Lewis sold his goods at local markets and had a ‘standing’ at the Nant y Glô market, ideally situated close to the Bush Inn on Market Row. This market was held on land leased to the Nantyglo ironworks and when the ironmaster Crawshay Bailey, heard about Lewis’s Chartist activities, he had him thrown off the site. Bailey had been informed that the Brynmawr lodge, formed 1838 (1) was holding regular meetings at the King Crispin. Similarly, Crawshay Bailey gave his blessing to a band of ruffians who entered Zephaniah Williams’s public house, the Royal Oak, in neighbouring Blaina and tore a copy of the Chartist National Petition to shreds, by declaring the Royal Oak out of bounds to any of his workers. David Lewis claimed that Crawshay Bailey sacked three workers for being Chartists and for reading Vincent’s newspaper, the Western Vindicator (1)

 

Not surprisingly, David Lewis became ever more militant and the bonds between the lodges at the King Crispin and the Royal Oak welded.

 

The boundary between Aberystruth parish (to the south) and the Llangattock and Llanelli Parishes (to the North) is shown on the map by a thick black line that runs below the Heathcock Inn. Boundary street, running north -south, was the divide between the Llangattock (W) and Llanelli (E) parishes. The King Crispin beer house was located on the Llanelli side, at the southern end of Boundary Street..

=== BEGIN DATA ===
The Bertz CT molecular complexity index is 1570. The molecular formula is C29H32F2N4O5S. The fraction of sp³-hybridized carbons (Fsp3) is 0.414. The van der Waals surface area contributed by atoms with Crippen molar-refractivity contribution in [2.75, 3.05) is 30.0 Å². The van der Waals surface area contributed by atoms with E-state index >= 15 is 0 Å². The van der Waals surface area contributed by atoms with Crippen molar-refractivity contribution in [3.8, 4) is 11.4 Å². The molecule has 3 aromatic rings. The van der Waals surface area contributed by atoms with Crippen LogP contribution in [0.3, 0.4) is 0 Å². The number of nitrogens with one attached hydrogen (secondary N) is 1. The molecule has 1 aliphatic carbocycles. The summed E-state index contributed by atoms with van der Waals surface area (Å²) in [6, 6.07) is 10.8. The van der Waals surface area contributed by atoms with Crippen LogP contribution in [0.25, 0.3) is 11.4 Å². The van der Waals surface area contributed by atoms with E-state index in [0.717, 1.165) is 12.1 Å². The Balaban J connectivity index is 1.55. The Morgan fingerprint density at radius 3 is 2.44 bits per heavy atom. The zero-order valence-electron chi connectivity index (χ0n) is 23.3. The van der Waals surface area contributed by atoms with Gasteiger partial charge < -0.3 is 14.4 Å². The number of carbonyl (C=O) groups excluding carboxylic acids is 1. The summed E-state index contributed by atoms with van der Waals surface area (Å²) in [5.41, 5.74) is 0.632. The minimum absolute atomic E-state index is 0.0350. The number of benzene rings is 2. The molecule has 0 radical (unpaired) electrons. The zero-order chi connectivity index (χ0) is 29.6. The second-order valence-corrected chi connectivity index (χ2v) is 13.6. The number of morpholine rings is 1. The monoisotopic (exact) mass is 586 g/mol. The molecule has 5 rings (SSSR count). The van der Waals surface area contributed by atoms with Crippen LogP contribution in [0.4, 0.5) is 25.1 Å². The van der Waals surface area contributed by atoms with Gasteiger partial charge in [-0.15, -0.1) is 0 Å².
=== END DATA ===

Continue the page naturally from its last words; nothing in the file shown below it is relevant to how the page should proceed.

Photo shows Boundary Street (Looking south) in Brynmawr. The three parishes of Aberystruth, Llanelli and Llangattock meet at the far end, where the road meets Bailey Street. A parish boundary stone marks the spot and above it is a commemorative plaque.

The (demolished ?) King Crispin stood at the far end.

 

 

Leader of the Brynmawr Chartists, Lewis was undoubtedly Breconshire’s most committed Chartist propagandist. On his business journeys, he held meetings to try and convert the people to Chartism.  With a colleague, he held a meeting in Brecon that the Monmouthshire Merlin (26 October 1839) reported: